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Affecting the Lives of Those Helping and Those Being Helped

Affecting the Lives of Those Helping and Those Being Helped
by Joanna Brenner

"There is no way to describe the feeling you get when you see almost 400 teenagers in one room worshipping God," said Pat Barger. "They are there because they want to be."
Antietam Workcamp 2007 is a summer program that takes place from July 22 to July 28 where awe-inspiring volunteers will repair 70 homes in seven days in Williamsport, Hagerstown and Boonsboro areas. Based on the Group Workcamps Foundation, it is a nonprofit organization associated with local churches to host Christian mission trips to provide help to people in need.
Starting on the evening of July 22, volunteers of Antietam Workcamp are split into unfamiliar groups of people. They will work with these individuals throughout the week. Each group is composed of five or six people, each with a different task. Tasks include retrieving lunches and tools, preparing for Bible study, and group coordinator for site repair.
Volunteers will stay at Williamsport High School. Each morning is launched by breakfast and a brief morning prayer service. Then the groups depart for their designated repairing site.
Pat Barger attended the workcamps. She now works with the Antietam Workcamp program committees (hospitality, publicity, and fundraising), making and carrying out various tasks and goals. But it was her daughter, Meghan Wright, who initially got her interested in attending workcamps.
"Three years ago my daughter went to a workcamp in Buffalo, N.Y.," said Barger. "When she came home and was so animated and told of her many experiences and how many new friends she met, I could see it was a great project. The next year, she was unable to attend, but I went as a group leader."
A list of supplies needed to make the repairs is already made up for the groups by the beginning of the week, according to Barger. Everything is bought in bulk and delivered to the houses in the previous week. The groups will leave Williamsport High School around 8am every day, and return between 3 and 3:30pm.
"Everyone is matched with strangers, so as to meet new people," said Barger. "And they will be friends by the end of the first day."
Group Workcamps Foundation has been providing short-term mission trips since 1977. Laura Baldasarre, the publicity committee co-chair for the Antietam Workcamp program, has attended workcamps in Buffalo, N.Y. and Mattawan, Michigan during the summer of 2006.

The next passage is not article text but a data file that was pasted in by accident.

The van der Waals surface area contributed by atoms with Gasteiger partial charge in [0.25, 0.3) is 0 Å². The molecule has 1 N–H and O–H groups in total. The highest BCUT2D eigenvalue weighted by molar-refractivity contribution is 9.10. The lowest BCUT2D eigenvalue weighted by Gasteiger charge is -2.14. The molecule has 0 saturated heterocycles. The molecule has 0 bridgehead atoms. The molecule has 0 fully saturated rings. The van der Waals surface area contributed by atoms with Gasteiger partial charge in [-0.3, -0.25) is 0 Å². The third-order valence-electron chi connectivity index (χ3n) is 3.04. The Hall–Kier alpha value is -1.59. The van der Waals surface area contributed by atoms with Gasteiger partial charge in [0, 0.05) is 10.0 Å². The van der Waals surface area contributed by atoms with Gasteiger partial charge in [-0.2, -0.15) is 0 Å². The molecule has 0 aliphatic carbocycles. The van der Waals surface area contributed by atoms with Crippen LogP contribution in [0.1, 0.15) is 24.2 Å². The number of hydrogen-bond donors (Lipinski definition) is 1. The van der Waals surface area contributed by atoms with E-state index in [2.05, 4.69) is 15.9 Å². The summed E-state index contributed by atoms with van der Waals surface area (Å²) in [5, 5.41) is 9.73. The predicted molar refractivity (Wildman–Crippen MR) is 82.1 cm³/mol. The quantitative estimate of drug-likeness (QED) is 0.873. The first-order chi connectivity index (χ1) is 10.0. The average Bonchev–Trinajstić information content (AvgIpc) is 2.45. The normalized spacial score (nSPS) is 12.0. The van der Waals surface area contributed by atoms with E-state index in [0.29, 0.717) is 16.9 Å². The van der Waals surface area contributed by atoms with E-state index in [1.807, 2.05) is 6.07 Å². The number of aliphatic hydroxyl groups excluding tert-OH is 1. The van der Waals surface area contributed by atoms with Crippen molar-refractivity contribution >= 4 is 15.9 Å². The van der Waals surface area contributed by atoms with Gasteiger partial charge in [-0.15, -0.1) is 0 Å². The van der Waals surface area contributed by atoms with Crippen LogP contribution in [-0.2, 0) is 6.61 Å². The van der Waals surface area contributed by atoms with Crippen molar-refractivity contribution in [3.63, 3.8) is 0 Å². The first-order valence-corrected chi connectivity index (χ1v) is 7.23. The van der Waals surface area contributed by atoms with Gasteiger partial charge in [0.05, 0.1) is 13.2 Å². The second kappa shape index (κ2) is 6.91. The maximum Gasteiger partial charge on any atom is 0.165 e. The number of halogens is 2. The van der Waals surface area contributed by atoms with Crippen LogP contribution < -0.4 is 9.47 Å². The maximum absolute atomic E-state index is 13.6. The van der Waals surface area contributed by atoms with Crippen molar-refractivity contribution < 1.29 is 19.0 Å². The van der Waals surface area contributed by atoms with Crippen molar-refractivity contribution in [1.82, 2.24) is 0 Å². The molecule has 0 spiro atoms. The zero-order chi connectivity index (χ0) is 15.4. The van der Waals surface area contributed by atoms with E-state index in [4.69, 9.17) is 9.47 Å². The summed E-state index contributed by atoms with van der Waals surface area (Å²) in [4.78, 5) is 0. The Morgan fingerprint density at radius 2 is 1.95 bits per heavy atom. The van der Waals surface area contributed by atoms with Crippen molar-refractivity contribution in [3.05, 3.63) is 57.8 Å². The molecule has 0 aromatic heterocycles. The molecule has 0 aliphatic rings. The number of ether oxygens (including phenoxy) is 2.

"Workcamp is such a wonderful experience," said Baldasarre. "It changes your life. The best part of the workcamp is actually doing the work. You make so many new friends and grow much closer to the people in your own youth group."
Group Workcamps began in 1974 with youth leader Thom Schultz, according to Group Workcamps Foundation. He launched GROUP Magazine, a publication with various proposals and suggestions for youth leaders. It was after the flood of a river in Estes Park, Colorado in July of 1976, which destroyed hundreds of houses, that Group Workcamps really got its start. In the following summer, the staff of the magazine recruited church youth groups from across the country to help repair the hundreds of damaged homes.
Group Workcamps Foundation was founded in 1991, according to their website Its mission trips focus on home repair and community service all over the United States as well as abroad.
"Workcamp is an incredible week that really helped strengthen my faith," said publicity co-chair Anna Baldasarre. "I grew closer to my youth group, made new friends and learned so much about God and the value of helping others. I think Antietam Workcamp is going to bring a lot of faith and community service to Washington County."
To make the week possible, the program takes donations from a variety of sources. Churches, local businesses, companies and individuals can make donations directly to the program, according to co-fundraising chair Angie Siever. But it doesn't stop there.
"My daughter, Leah Beachley, found a clever way to donate to the workcamp," said Siever. "In lieu of gifts for her 16th birthday last year, she asked her guests to donate to Antietam Workcamp. Other ways we raised money included fundraisers like the historic church tour at Christmastime, Community Days in partnership with the Bon Ton, inkjet recycling, E-Bay auctions, and a yard sale."
Anyone wishing to make donations to the workcamp can send a check to Antietam Workcamp, c/o St. Mark's Episcopal Church, 18313 Lappans Road, Boonsboro, Md. 21713, according to Siever. The workcamp affects not only the lives of the people being helped, but also those doing the helping.
"There are many things that I really like about the workcamp," said Siever. "Helping those truly in need, the opportunity for youth to experience the joy of helping others, the camaraderie that develops between work crew members and the spiritual growth of those who attend. You cannot help but be changed for the better after experiencing a workcamp week."

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